|2018||Stephanie Langlet takes advantage of being invited to cover the golden jubilee of the Nyishi tribe’s festival, Nyokum Yullo, in Yazali, Arunachal Pradesh, to spend 3 months in tribal India. She spends one month in Bastar, where Shakeel has started transforming other tribal houses into guest houses in several villages and training tribal guides, and then two months in the tribal states of the Northeast (Nagaland, Assam, Meghalaya, Arunachal Pradesh).||Official creation of Ethno Travels.|
Opening of Stephanie’s guest house, in the south of the Landes.
|2019||Help from the Bastar district for the construction of a large guest house in a tribal village.||Thanks to her blog, Stephanie was offered to train to become a tour guide for groups. Beginning of the guidings for the Vacanciel of Guéthary.|
|2020||Shakeel organizes with friends to raise funds and travels to tribal villages to bring basic necessities: milk powder, blankets, food, clothes, etc.|
Stephanie is the link between Bastar and Telangana to help itinerant tribal workers stuck in another state than their own.
|Launch of a complete guiding offer for travel agencies, tour operators, associations, schools, outside the Basque Country.|
Following the pandemic and the impossibility to guide groups, creation and development of the blog monwestie.fr
Sponsoring of Coursera by the Indian police, which allows Stephanie to complete her initial training courses in SEO, marketing, branding, etc. with certifications.
|2021||The pandemic still has a strong impact on India and only a few national tourists visit Bastar.||Stephanie continues to work on international communication, especially with customers in the USA.|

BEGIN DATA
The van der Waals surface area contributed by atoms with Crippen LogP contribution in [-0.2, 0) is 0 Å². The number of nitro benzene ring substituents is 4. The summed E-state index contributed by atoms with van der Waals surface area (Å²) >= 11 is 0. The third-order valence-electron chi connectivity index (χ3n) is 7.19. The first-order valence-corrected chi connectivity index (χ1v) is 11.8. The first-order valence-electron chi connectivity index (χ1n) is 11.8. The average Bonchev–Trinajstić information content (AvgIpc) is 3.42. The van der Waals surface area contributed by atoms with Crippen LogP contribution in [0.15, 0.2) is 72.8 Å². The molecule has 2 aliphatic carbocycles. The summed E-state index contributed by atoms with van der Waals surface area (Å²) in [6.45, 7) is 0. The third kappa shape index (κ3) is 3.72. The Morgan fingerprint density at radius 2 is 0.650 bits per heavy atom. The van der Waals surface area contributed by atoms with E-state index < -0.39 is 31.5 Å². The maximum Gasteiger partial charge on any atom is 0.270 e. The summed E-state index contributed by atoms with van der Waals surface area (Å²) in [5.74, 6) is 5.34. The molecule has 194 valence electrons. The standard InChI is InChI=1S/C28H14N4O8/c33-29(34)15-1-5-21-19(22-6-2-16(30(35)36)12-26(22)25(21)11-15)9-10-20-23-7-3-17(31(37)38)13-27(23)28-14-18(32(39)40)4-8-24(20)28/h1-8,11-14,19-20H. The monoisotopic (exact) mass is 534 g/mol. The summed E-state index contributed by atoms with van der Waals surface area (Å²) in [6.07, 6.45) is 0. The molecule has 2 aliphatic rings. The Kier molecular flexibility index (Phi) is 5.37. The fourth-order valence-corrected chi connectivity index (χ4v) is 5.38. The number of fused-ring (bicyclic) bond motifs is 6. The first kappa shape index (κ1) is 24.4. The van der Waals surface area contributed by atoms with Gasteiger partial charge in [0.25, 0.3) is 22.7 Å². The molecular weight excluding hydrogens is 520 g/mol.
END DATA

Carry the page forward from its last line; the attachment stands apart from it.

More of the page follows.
She left Airbnb for a professional network: Booking.
|2022||French demand picks up following the pandemic. Promotion and opening of the new guest house planned, with a better highlight of Shakeel’s guiding and hosting offer on Ethno Travels blog. After the success of the promotion of Bastar and the Basque festivals, Stephanie proposes to Ketut (Bali) and Gede (Selayar) to join the concept of solidarity guest house and guiding.|
Beginning of consulting requests for Stephanie Langlet on responsible travel by other Indian states and development project in other countries.
|Extension of the offer to individual English-speaking customers. First customers from the USA.|
Contact Stephanie Langlet.
You can contact me via the different pages of the menu, according to your needs: guiding, booking a guest house at my place or at Bastar, consulting on responsible tourism, interview, etc.
You can also do so via the social networks indicated at the top of the page, notably LinkedIn or via the contact section.
I avoid giving my cell phone number on the blog, to avoid abusive calls from sales platforms; but we can obviously exchange this way once the contact is made.